1887
Linguistic Variation Yearbook 2007
  • ISSN 1568-1483
  • E-ISSN: 1569-9900
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Abstract

This paper argues that evidential clitics in St’át’imcets (a.k.a. Lillooet; Northern Interior Salish) must be analyzed as epistemic modals.We apply a range of tests which distinguish the modal analysis from the main alternative contender (an illocutionary operator analysis, as in Faller 2002), and show that the St’át’imcets evidentials obey the predictions of a modal analysis. Our results support the growing body of evidence that the functions of encoding information source and epistemic modality are not necessarily distinct. The St’át’imcets data further provide a novel argument against the claim that evidentiality and epistemic modality are separate categories. Many authors argue that evidentials differ from modals in that the former do not encode speaker certainty (see, e.g., de Haan 1999; Aikhenvald 2004).We argue that modals are also not required to encode speaker certainty; we provide evidence from St’át’imcets that marking quantificational strength is not an intrinsic property of modal elements.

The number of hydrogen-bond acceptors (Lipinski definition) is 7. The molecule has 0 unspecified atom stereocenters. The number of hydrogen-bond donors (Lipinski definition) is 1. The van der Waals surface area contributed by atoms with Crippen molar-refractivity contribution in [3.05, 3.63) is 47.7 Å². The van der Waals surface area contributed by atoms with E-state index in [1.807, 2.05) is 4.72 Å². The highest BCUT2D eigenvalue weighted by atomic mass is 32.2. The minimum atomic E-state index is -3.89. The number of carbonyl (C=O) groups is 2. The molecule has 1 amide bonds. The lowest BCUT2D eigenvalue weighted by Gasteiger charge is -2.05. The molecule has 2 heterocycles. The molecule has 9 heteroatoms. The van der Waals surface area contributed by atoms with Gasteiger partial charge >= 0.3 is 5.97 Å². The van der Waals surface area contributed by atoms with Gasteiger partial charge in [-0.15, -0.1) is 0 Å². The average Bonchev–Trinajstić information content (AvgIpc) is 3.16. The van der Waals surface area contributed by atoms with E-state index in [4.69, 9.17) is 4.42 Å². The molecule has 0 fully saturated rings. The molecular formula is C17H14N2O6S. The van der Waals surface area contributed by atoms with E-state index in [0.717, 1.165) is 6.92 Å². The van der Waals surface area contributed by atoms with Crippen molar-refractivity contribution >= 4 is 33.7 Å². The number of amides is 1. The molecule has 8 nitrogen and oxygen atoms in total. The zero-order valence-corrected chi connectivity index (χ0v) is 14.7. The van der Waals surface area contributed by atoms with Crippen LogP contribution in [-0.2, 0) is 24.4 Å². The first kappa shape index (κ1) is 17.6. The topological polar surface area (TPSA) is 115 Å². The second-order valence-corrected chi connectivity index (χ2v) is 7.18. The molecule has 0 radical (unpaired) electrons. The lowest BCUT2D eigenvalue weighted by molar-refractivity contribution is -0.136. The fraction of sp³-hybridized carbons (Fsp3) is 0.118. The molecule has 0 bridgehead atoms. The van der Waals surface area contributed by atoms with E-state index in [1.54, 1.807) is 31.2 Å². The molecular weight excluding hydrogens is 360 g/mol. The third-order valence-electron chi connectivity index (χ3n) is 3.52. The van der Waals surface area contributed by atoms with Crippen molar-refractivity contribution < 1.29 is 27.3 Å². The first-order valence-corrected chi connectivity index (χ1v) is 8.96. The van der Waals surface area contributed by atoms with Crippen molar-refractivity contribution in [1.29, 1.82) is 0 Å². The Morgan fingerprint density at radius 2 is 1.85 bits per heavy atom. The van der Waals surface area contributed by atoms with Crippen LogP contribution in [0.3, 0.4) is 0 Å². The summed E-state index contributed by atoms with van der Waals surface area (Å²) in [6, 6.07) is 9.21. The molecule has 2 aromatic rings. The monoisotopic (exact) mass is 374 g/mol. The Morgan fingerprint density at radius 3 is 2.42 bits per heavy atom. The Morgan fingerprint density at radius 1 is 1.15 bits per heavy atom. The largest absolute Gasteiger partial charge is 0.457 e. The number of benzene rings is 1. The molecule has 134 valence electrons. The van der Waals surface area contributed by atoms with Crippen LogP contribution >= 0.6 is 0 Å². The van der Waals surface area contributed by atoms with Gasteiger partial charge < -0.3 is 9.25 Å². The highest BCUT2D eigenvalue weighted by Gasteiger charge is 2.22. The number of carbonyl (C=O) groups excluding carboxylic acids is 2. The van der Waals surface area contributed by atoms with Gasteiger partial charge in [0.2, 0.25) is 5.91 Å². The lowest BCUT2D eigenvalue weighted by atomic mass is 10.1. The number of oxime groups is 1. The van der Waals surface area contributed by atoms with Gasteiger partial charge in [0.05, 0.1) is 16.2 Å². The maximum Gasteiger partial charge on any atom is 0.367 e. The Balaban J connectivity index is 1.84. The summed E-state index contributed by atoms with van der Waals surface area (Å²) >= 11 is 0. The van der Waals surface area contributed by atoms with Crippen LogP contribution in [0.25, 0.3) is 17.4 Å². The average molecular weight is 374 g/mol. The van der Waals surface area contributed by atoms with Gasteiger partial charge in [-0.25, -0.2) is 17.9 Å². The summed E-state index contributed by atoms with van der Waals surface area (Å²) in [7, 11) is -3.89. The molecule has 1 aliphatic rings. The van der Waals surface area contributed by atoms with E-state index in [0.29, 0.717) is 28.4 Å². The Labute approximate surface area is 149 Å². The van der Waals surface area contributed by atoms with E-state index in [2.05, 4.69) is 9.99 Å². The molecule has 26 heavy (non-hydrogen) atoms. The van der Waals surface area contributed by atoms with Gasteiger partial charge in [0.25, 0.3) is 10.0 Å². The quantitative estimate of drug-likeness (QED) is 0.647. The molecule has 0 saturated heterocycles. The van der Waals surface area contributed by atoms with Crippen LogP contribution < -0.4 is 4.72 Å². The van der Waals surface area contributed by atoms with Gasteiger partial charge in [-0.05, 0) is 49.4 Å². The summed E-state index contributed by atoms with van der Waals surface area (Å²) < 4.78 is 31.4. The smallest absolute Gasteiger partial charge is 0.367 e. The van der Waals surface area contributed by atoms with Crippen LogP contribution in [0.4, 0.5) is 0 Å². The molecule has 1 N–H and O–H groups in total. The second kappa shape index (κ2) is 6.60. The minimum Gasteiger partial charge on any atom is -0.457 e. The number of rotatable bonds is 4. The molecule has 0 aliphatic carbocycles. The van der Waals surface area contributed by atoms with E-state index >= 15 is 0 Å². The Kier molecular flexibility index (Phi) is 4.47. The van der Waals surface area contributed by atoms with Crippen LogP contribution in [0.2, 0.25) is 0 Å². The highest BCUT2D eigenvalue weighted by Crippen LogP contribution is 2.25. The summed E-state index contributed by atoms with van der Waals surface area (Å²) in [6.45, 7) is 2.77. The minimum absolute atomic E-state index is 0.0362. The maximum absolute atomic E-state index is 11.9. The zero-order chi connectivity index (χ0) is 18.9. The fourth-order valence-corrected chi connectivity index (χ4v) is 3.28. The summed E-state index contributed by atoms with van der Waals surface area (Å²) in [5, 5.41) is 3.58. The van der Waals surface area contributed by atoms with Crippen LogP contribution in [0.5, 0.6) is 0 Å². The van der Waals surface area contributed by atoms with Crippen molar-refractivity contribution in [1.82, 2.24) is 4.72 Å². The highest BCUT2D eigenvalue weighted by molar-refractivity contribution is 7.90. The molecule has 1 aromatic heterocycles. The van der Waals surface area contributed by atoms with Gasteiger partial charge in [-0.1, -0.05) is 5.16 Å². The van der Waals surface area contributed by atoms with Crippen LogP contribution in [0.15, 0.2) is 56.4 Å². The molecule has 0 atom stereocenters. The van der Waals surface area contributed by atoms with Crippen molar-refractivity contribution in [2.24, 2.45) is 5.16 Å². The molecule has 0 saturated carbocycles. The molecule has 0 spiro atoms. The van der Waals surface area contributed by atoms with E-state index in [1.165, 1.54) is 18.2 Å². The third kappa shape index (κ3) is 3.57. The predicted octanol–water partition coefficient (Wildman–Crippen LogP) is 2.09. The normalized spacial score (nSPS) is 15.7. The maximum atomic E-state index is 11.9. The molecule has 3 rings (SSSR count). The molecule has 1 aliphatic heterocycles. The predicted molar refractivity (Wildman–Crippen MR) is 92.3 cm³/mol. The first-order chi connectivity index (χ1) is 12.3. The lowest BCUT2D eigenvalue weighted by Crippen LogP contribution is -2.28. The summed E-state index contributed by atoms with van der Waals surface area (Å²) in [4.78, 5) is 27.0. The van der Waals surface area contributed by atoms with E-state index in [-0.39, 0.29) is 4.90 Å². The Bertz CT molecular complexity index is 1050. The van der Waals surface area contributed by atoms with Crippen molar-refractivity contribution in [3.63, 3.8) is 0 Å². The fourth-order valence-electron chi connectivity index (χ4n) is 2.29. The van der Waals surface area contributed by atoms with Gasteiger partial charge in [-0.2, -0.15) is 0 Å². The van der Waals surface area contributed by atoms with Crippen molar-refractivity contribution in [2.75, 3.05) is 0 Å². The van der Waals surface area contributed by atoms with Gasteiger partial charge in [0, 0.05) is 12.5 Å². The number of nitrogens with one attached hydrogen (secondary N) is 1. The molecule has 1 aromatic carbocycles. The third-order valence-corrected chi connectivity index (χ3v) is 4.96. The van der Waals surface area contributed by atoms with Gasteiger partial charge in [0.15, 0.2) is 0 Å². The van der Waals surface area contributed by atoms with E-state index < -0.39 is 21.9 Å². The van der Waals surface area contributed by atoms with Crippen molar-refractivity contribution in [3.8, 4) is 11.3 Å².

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/content/journals/10.1075/livy.7.07mat
2007-01-01
2019-12-06
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References

http://instance.metastore.ingenta.com/content/journals/10.1075/livy.7.07mat
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  • Article Type: Research Article
Keyword(s): epistemic modality , evidentiality and Salish
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